We arrived at the hotel which dominates the Dubai skyline. I am sure the chauffeur had to pick up our jaws and wipe the drool from our chins as we stepped into the lobby. R2 yelled as I pinched him to make sure he wasn't dreaming. I kept waiting for security to come and toss me out, spotting my fraudulence a mile away. This must be how Granny Clampett from the Beverly Hillbilly's felt when first laid eyes on the cee-ment pond in Beverly Hills. I grabbed Jethro and we rushed to the room for more visual stimulation.

To answer your burning questions, yes, this hotel was everything we expected, and more. From the grand entrance in our two story suite with the sweeping gold staircase, the gifts of His and Hers Hermes perfumes, the gratis bottle of French Merlot, the fresh tropical fruit and boxes of exotic chocolate dates, the butler that draws you a fragranced sea salt jacuzzi, the towels that are so heavy you can barely lift them, to the bed so luxurious you sink in a sea of softness. We toured the facility and saw private elevators to floors not meant for peasants like us, impressive lounges with crystal pianos and 30 ft nutcrackers. We checked out the aqua blue Arabian sea, dined amongst a few celebrities in town for a film festival and had our socks blown off at the most impressive gym and infinity pool we have ever laid eyes on.  If I wasn't so jet lagged from our red eye flight and long stop in Sri Lanka, I could have enjoyed playing with all the electronics in the room a little more, and might have got up the courage to summon our butler for a soothing massage. I could only open and close the drapes from the bed with the controller so many times before I knew I needed some Arabic coffee to jolt my caffeine fix into action. Strangely, I don't drink coffee, but I felt if I ever needed it, it was now. While I have nothing to base my opinion on, I imagine I drank one of the best Cappuccinos in the world.  

The Khalifa is outrageous
Our time in Dubai was short but we did manage to take in as many sites as possible. The Burj Khalifa Tower has recently opened and is the tallest building in the world in every category. It is so tall, you become dizzy trying to see the top.  I thought the Petronas Twin Towers in Kuala Lumpur were impressive but they have nothing on the Burj Khalifa.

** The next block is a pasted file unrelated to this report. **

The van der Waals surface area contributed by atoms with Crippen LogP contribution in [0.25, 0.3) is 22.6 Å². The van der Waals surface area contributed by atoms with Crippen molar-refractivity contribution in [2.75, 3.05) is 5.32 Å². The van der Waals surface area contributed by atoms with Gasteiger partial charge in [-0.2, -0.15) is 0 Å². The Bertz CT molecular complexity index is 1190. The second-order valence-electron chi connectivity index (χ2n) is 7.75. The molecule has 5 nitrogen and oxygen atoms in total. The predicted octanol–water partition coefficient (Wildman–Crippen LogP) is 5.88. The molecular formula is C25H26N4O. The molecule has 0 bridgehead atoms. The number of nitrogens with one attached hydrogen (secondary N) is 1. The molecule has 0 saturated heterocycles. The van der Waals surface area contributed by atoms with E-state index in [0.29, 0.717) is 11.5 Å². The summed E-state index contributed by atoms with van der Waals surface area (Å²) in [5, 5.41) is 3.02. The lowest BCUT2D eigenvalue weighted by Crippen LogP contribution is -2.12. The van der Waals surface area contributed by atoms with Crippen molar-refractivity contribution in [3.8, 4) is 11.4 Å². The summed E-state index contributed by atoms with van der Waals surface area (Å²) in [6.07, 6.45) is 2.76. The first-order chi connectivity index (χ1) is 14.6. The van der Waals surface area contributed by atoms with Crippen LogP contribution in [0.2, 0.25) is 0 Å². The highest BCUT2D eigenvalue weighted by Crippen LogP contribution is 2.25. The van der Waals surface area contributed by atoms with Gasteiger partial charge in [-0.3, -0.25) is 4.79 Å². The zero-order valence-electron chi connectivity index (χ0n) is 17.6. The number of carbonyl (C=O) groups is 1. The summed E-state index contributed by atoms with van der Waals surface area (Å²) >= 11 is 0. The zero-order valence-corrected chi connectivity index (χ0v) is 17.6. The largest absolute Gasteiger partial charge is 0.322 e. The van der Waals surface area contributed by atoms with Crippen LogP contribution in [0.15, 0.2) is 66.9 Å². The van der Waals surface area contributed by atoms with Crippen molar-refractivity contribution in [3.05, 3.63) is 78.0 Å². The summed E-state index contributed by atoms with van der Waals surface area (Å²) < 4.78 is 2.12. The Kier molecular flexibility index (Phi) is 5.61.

It is a well known fact that in Dubai, the stranger or more outrageous the idea, the more quickly it will be built, as if to show the rest of the world, "We don't care what you think, we will be the biggest, the best, the most amazing city on the planet." Their newest project to outshine anything in the world is the largest shopping called appropriately enough, The Mall of the World which is being built to beat Dubai's own record of largest mall in the world, call The Dubai Mall. They have run out of records to slash and burn so they are now turning on themselves.

What we found the most familiar about Dubai, was on the way to the airport, I spotted Tim Hortons out of the corner of my eye as the taxi zipped in and out of traffic.  A nice piece of Canada while so far from home. From my research, Timmie's is just as busy being flooded by the Canadian expats in Dubai, as any drive-thru in Canada with the exceptions of the high-performance cars instead of the trucks and 4X4s. 

We had our anniversary dinner at Al Mahara (Oyster) seafood restaurant surrounded by an over the top 990,000 litre fish aquarium that was bigger than most people's flats.I couldn't eat any fish with eels, Blacktip Reef Sharks and hammerheads staring at me with bulging eyes.  I didn't ask the price of the bill but I will bet R2s latest pay stub is a few less zeros.  We may have to dine on white rice at the hawker stations in Singapore for a month but I think it was worth the indulgence.